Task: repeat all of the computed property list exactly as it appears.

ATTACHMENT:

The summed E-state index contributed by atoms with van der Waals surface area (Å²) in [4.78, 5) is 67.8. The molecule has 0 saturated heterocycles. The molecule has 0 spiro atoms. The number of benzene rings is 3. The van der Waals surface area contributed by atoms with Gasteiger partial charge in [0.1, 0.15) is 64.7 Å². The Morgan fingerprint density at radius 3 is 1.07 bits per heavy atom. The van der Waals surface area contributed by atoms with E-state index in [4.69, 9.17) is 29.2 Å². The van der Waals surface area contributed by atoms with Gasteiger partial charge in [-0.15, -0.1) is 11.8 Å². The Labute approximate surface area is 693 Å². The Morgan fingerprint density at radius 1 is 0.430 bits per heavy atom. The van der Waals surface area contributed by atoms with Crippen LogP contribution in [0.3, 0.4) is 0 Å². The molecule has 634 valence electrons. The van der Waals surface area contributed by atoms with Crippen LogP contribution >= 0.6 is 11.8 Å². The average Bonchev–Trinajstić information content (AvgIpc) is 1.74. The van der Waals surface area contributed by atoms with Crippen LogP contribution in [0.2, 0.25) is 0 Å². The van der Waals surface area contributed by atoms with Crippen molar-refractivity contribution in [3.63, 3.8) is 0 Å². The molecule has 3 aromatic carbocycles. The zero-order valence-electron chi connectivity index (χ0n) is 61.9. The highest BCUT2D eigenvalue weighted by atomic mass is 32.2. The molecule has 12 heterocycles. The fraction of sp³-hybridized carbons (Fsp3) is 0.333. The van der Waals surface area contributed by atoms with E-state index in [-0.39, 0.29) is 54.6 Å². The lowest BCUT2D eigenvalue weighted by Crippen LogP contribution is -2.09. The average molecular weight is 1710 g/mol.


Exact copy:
The summed E-state index contributed by atoms with van der Waals surface area (Å²) in [4.78, 5) is 67.8. The molecule has 0 saturated heterocycles. The molecule has 0 spiro atoms. The number of benzene rings is 3. The van der Waals surface area contributed by atoms with Gasteiger partial charge in [0.1, 0.15) is 64.7 Å². The Morgan fingerprint density at radius 3 is 1.07 bits per heavy atom. The van der Waals surface area contributed by atoms with E-state index in [4.69, 9.17) is 29.2 Å². The van der Waals surface area contributed by atoms with Gasteiger partial charge in [-0.15, -0.1) is 11.8 Å². The Labute approximate surface area is 693 Å². The Morgan fingerprint density at radius 1 is 0.430 bits per heavy atom. The van der Waals surface area contributed by atoms with Crippen LogP contribution in [0.3, 0.4) is 0 Å². The molecule has 634 valence electrons. The van der Waals surface area contributed by atoms with Crippen LogP contribution >= 0.6 is 11.8 Å². The average Bonchev–Trinajstić information content (AvgIpc) is 1.74. The van der Waals surface area contributed by atoms with Crippen LogP contribution in [0.2, 0.25) is 0 Å². The van der Waals surface area contributed by atoms with Crippen molar-refractivity contribution in [3.63, 3.8) is 0 Å². The molecule has 3 aromatic carbocycles. The zero-order valence-electron chi connectivity index (χ0n) is 61.9. The highest BCUT2D eigenvalue weighted by atomic mass is 32.2. The molecule has 12 heterocycles. The fraction of sp³-hybridized carbons (Fsp3) is 0.333. The van der Waals surface area contributed by atoms with E-state index in [-0.39, 0.29) is 54.6 Å². The lowest BCUT2D eigenvalue weighted by Crippen LogP contribution is -2.09. The average molecular weight is 1710 g/mol.